Having a few days earlier spoken to a reception at the Houses of Parliament on the state of the British economy, McLaren executive chairman Ron Dennis was speaking with a gaggle of NASCAR reporters in heartland Indiana.
He was touting electronic wares he wants to sell to Cup teams. Considering the unimaginable sophistication of the systems I knew he could offer, I couldn't resist one mischievous little interjection.
"They don't need launch control," I said to him.
For the uninitiated to Formula One, launch control is a computer-driven system with which, for the standing start of a Grand Prix race, a driver simply sits there and does nothing when the light goes green.
Moments later the passenger finds himself in the lead in the first corner, then takes control and becomes the driver.
It's cheating of course -- to a degree of sophistication that would cross the eyes of every crew chief from Junior Johnson to Chad Knaus. It has never actually been caught by FIA inspectors in F1.
But its use has been highly suspected at times, and leaks from within teams have given the stories credence. And there is no doubt that F1 teams are technologically capable of deploying such systems.
NASCAR of course has rolling starts, and so truly doesn't need launch control.
Dennis' reply was barely above a whisper, which is his normal tone of speech: "You're trying to get me to say something to get me in trouble, aren't you?"
And he smiled that tiny smile which is the most facial expression I've ever seen from him, in 20-plus years of various interviews and news conferences. By the way, from our first meeting in 1990 in Phoenix to last weekend at sweltering Indianapolis Motor Speedway, I've yet to see him shed a single drop of sweat.
The man's demeanor is pure dry ice.
That comes across as aloof, even contemptuous, to some upon first encounters with him. But it's actually keen observation, listening before speaking, seeing more than most, telling little of what he has seen.
We all wanted his impressions of NASCAR, which during my time around Formula One was considered an oafish, showbiz form of exhibition that was motorsports' version of wrestling.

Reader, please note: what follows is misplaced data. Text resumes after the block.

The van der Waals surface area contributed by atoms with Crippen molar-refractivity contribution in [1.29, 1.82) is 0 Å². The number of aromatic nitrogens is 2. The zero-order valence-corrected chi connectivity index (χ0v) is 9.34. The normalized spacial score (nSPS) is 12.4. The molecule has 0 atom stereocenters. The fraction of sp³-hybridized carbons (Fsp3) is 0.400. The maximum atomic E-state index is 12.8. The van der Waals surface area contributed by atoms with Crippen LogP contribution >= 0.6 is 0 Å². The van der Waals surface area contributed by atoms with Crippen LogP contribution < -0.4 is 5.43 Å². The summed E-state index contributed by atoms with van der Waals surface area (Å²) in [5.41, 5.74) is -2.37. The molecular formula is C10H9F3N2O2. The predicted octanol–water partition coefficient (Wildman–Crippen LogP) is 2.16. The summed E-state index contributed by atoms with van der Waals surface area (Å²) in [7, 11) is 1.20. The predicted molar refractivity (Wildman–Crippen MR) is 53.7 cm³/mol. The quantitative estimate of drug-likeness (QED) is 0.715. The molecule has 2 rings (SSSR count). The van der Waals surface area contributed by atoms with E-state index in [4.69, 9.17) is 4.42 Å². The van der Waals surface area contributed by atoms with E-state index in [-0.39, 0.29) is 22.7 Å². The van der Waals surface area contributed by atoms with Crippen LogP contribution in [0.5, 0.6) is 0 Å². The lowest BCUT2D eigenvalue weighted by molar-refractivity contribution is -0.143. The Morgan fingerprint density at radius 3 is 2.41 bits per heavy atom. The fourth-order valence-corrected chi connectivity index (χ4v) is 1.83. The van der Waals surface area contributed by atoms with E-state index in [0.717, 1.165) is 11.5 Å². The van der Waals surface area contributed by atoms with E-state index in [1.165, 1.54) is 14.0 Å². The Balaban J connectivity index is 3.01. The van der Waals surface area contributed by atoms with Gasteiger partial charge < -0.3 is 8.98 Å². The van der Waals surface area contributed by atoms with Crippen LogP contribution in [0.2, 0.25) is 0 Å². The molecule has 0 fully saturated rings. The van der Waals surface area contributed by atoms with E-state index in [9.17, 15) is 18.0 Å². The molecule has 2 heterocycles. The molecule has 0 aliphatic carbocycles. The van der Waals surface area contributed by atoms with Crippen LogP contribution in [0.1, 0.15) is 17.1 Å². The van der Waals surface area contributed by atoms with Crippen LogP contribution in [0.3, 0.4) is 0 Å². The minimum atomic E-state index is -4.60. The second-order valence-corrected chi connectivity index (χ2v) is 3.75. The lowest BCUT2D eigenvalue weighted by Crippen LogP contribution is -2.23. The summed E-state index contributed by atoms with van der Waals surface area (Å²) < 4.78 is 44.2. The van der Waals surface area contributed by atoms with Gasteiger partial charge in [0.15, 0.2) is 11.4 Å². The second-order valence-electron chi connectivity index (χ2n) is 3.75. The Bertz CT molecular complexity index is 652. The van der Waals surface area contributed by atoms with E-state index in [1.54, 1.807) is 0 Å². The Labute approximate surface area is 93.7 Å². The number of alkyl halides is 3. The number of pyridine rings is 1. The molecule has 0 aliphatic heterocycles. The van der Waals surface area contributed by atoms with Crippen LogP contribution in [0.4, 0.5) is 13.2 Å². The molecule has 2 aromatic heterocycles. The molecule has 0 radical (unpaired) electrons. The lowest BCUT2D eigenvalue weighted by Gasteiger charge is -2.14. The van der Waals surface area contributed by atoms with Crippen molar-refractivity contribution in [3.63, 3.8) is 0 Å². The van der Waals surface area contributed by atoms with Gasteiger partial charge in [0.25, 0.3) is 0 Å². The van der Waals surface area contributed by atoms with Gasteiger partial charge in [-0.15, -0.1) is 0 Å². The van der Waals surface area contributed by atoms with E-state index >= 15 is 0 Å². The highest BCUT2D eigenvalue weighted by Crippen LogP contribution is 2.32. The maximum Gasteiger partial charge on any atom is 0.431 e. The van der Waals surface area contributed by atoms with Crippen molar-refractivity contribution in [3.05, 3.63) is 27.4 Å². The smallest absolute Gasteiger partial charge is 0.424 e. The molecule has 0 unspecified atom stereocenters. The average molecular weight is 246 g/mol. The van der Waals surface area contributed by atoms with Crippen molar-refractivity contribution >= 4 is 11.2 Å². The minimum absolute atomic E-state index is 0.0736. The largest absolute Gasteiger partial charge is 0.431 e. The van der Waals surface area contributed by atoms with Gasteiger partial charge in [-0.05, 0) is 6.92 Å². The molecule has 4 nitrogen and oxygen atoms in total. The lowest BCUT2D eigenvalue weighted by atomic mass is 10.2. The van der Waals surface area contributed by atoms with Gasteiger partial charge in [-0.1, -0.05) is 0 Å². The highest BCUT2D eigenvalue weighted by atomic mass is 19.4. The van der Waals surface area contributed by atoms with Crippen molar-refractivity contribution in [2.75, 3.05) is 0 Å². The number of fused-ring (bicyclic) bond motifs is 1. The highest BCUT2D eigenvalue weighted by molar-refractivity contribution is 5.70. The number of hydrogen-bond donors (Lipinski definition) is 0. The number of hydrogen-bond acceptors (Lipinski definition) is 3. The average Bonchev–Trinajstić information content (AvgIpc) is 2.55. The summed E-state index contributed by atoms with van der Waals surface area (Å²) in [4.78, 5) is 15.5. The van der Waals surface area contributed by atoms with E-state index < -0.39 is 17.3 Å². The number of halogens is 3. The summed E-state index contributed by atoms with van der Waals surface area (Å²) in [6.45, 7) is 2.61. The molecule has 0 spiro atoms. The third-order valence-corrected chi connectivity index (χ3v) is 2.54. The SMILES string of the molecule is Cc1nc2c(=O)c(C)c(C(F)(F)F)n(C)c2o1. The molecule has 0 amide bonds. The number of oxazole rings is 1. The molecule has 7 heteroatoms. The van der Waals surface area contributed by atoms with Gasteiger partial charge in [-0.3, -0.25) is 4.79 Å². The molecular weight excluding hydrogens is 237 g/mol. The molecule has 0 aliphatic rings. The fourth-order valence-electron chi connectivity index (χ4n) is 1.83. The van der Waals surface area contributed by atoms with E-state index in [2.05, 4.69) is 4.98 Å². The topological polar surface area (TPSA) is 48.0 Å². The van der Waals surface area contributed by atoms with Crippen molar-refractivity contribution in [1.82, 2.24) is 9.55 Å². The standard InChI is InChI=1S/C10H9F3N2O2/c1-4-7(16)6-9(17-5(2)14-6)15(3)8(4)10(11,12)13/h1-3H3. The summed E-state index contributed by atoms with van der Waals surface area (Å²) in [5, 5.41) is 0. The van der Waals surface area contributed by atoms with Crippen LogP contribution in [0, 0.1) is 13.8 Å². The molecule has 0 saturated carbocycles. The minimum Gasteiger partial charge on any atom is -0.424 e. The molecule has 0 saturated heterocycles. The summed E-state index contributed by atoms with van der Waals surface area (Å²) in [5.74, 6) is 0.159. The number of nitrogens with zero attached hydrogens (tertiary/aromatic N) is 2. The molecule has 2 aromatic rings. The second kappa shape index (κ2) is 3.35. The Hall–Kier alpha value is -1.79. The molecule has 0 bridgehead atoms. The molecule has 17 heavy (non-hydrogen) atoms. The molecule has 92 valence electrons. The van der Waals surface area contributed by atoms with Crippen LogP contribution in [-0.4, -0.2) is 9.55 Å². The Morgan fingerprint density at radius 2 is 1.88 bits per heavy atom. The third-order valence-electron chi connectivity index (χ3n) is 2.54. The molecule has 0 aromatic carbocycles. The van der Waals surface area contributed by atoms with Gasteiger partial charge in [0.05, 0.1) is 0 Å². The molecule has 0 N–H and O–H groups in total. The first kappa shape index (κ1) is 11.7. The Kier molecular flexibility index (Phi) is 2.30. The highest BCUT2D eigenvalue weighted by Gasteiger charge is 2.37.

Now it's business, and in order to sell fuel injection systems -- and perhaps electronics beyond that -- to NASCAR, Dennis must learn about NASCAR.
"I have a saying which is somewhat morbid: The last thing I'm going to learn is how to die," he said. "Only a fool doesn't learn at every opportunity."
He'd been visiting with some of the team owners in Gasoline Alley as they prepared for the Brickyard 400.
"I find the whole trip so far fascinating -- and not as I expected it to be, to be honest."
I asked how he'd expected it to be, and how he actually found it.
"It's more sophisticated than I anticipated it to be," he said. "The cars are beautifully prepared
"There's a big commitment from the NASCAR officials to be even-handed." And, "There's definitely a more relaxed atmosphere than what I was expecting."
His big-picture perceptions of NASCAR were keener -- and considerably different -- from what I'd expected from him on his first visit ever to a NASCAR event.
The man from the realm of quantum leaps in technology, then sudden restrictions of it, then quantum leaps again, admires NASCAR's slowness to change.
"I hate change in F1, because it costs money. But the upside is, 'Keep changing things, guys.' Because as a team [McLaren has long been one of the elite, like Hendrick Motorsports and Joe Gibbs Racing here] we're better equipped, more resourced and everything, to adapt to change.
"So if you want to stretch the grid, all you've got to keep doing is introduce change. The top guys will always be on top, because they'll have more brainpower and resources.
"If you want to squeeze the grid, add more stability. And the reason you've got a grid that is constant [in NASCAR, with relatively equal cars and several potential winners], is because they don't keep mucking around with the rules all the time."
At least not as often or as drastically as in F1.
Yet he disagreed with my suggestion that NASCAR has more different winners than F1, where annually there are only one to three winning teams, usually including McLaren.
"I would say 90 percent of all the winning in NASCAR is between four teams," he said, quite reasonably. "You've got 43 cars, which is double the number of cars [on a Formula One grid]."
So percentage of winning teams is "roughly the same. You've got about the same winning cars that we've got. So at the end of the day, it doesn't matter."
On the universal motor racing issue of cheating, he said he can guarantee NASCAR "tamper-free systems."
Again in that near whisper, in his most subtle deadpan, Dennis proclaimed that "I wouldn't accuse any competitor in any form of motorsport of deliberately setting about trying to circumvent a control system."
And then of course the gaggle of reporters busted out laughing, but Dennis' expression remained entirely suitable for the final table in the World Series of Poker.
"But motor racing is full of suspicion," he said. "And if the teams absolutely, categorically believe that it [cheating] can't be done, then they relax and trust in the supplier."
Ah, the sales pitch. To do business with NASCAR, the baron of McLaren is learning NASCAR -- and fast.
Awhile later, out in the garage area, I ran into Chip Ganassi, the versatile team owner who fields cars in NASCAR, IndyCar and the Rolex Series for sports cars, and follows F1 closely.
I told him Ron Dennis was pitching cheat-proof electronic systems.
"Isn't that interesting?" Ganassi said, breaking into that rowdy Pittsburgh grin of his. "Ron Dennis saying cheat-proof."